American Fable is ambitious, maybe too much so sometimes, but there's an intense pleasure in the boldness of the film's style.
"American Teen" observes a year in the life of four high school seniors in Warsaw, Ind. It is presented as a documentary, and indeed these students, their friends and families are all real people, and these are their stories. But many scenes seem suspiciously staged. Why would Megan, the "most popular" girl in school, allow herself to be photographed spreading toilet paper on a lawn and spray-painting "FAG" on the house window of a classmate? Is she really that unaware? She's the subject of disciplinary action in the film; why didn't she tell school officials that she only did it for the movie?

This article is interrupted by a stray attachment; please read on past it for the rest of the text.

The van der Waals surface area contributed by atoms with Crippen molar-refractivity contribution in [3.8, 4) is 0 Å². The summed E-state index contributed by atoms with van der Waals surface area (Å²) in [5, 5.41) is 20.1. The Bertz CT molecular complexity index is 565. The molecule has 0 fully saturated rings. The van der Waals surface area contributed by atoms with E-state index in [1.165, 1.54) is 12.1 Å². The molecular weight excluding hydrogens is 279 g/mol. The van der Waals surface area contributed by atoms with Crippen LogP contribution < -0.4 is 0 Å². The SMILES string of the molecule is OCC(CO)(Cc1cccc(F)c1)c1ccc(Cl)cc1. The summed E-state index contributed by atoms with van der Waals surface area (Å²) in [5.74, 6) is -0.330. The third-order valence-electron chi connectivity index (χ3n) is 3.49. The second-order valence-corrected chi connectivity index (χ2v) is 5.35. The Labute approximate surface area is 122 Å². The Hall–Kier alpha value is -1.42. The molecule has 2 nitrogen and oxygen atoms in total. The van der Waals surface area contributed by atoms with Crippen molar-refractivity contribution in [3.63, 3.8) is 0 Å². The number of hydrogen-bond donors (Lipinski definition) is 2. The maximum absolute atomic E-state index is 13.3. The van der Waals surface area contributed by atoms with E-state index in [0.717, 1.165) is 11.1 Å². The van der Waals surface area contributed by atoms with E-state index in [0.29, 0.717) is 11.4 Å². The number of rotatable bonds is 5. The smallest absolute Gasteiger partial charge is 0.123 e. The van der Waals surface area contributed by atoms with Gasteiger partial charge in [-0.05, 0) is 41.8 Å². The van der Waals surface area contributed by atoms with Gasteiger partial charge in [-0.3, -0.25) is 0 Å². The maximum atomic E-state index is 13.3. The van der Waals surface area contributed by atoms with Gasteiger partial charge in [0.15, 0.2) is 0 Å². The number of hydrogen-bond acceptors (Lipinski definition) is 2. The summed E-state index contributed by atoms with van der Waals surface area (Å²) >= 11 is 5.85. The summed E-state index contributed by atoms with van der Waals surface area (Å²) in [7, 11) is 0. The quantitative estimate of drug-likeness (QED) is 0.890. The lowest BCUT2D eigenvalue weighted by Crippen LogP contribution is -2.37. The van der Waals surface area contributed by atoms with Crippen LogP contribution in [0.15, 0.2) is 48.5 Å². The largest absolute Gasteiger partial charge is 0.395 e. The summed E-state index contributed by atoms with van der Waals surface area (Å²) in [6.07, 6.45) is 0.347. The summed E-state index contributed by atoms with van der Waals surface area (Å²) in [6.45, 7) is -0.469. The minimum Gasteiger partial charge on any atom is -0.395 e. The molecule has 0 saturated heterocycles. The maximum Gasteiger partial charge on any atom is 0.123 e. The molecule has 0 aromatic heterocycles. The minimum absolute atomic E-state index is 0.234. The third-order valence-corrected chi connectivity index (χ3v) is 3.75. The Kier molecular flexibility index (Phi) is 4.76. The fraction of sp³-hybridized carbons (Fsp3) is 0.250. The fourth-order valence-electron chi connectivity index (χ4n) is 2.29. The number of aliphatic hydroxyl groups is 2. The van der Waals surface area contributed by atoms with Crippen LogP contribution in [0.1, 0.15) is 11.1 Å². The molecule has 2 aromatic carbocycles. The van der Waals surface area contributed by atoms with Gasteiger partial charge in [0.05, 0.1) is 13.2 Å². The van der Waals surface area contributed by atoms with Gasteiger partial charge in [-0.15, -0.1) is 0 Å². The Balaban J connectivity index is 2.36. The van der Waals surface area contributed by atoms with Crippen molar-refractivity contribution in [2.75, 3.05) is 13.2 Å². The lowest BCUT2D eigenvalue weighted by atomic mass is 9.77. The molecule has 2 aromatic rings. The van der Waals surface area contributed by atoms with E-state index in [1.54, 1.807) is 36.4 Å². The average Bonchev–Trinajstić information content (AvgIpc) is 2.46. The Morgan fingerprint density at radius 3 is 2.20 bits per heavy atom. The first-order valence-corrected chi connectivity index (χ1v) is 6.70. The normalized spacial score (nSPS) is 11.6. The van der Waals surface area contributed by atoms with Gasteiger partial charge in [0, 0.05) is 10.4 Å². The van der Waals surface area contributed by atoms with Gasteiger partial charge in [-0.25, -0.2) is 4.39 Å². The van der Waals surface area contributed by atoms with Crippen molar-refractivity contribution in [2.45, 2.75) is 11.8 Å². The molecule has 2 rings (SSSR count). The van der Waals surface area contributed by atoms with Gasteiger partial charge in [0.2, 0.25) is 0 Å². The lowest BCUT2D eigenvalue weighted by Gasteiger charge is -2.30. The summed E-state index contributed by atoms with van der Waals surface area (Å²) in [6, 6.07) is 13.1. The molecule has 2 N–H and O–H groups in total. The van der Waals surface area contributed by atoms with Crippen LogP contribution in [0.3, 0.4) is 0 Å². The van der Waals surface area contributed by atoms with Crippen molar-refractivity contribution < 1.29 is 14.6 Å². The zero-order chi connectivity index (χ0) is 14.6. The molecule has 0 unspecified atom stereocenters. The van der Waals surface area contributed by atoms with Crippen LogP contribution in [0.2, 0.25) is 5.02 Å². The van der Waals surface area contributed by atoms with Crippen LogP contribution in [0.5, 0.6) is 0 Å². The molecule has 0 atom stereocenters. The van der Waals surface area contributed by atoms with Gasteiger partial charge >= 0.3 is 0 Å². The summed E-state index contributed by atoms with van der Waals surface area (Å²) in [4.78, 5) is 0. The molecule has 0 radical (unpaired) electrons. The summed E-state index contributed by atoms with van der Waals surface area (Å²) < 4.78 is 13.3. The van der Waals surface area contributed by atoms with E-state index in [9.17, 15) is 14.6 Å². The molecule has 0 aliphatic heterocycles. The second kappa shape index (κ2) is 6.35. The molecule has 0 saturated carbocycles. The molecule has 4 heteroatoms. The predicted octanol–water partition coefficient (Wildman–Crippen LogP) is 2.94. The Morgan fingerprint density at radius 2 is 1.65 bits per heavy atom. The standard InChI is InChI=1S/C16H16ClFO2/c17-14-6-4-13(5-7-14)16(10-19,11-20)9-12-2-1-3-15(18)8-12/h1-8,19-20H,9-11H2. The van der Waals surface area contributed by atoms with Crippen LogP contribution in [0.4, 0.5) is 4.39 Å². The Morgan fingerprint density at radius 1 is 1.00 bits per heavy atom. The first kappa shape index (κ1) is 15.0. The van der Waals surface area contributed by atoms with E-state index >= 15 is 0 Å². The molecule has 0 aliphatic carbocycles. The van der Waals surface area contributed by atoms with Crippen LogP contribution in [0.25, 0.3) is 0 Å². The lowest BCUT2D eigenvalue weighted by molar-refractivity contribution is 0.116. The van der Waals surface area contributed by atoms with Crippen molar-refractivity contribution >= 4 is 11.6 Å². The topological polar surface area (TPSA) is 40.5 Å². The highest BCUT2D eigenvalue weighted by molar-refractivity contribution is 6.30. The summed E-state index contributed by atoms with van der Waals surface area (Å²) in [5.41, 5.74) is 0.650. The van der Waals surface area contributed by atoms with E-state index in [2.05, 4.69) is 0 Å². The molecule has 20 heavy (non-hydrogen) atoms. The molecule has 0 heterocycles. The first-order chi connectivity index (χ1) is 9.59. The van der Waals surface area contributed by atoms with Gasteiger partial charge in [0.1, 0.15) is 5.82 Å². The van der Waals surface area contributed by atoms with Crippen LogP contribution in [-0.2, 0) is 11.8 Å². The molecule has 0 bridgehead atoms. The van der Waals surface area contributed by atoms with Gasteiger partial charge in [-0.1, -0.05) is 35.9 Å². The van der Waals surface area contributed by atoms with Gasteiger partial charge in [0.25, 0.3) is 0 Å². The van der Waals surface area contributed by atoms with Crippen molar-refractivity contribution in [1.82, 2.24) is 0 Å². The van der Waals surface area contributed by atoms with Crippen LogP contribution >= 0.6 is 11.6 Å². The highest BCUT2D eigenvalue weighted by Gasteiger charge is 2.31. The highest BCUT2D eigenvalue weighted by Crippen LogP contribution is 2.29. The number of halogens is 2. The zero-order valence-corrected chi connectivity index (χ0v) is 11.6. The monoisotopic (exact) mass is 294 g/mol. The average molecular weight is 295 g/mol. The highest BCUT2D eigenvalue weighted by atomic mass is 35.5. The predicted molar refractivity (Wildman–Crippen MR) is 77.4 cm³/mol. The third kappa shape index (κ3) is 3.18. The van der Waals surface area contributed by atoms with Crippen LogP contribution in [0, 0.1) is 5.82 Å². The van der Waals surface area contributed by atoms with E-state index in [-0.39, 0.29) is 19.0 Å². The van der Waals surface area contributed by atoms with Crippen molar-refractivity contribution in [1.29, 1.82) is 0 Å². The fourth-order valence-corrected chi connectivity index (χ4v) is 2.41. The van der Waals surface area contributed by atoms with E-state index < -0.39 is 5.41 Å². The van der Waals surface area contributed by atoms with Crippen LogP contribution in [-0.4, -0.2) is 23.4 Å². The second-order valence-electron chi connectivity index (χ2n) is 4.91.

Many questions like that occur while you're watching "American Teen," but once you make allowance for the factor of directorial guidance, the movie works effectively as what it wants to be: a look at these lives, in this town ("mostly middle-class, white and Christian"), at this time.
The director is Nanette Burstein, whose credits include "On the Ropes" and "The Kid Stays in the Picture." She spent a year in Warsaw, reportedly shot 1,000 hours of footage, and focused on four students who represent segments of the high school population.
Megan Krizmanich is pretty, on the school council, a surgeon's daughter, "popular" but sometimes considered a bitch. She dreams of going to Notre Dame, as her father, a brother and a sister did. She seems supremely self-confident until late in the film, when we learn about a family tragedy that her mother blames for her "buried anger."